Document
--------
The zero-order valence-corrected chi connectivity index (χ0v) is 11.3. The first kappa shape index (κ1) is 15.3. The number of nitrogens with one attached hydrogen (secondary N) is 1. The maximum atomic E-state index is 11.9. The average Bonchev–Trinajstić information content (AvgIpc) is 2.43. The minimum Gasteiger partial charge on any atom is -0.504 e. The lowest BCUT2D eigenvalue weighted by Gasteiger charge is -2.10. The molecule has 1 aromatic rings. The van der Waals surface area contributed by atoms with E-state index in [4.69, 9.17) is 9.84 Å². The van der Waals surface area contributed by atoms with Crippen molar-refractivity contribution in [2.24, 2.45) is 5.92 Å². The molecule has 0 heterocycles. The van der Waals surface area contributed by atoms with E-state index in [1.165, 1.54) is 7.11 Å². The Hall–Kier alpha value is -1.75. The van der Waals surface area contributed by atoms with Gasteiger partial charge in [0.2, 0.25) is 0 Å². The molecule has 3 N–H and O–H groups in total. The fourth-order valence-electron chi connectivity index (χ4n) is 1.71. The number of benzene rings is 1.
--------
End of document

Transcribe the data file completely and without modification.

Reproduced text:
The zero-order valence-corrected chi connectivity index (χ0v) is 11.3. The first kappa shape index (κ1) is 15.3. The number of nitrogens with one attached hydrogen (secondary N) is 1. The maximum atomic E-state index is 11.9. The average Bonchev–Trinajstić information content (AvgIpc) is 2.43. The minimum Gasteiger partial charge on any atom is -0.504 e. The lowest BCUT2D eigenvalue weighted by Gasteiger charge is -2.10. The molecule has 1 aromatic rings. The van der Waals surface area contributed by atoms with E-state index in [4.69, 9.17) is 9.84 Å². The van der Waals surface area contributed by atoms with Crippen molar-refractivity contribution in [2.24, 2.45) is 5.92 Å². The molecule has 0 heterocycles. The van der Waals surface area contributed by atoms with E-state index in [1.165, 1.54) is 7.11 Å². The Hall–Kier alpha value is -1.75. The van der Waals surface area contributed by atoms with Gasteiger partial charge in [0.2, 0.25) is 0 Å². The molecule has 3 N–H and O–H groups in total. The fourth-order valence-electron chi connectivity index (χ4n) is 1.71. The number of benzene rings is 1.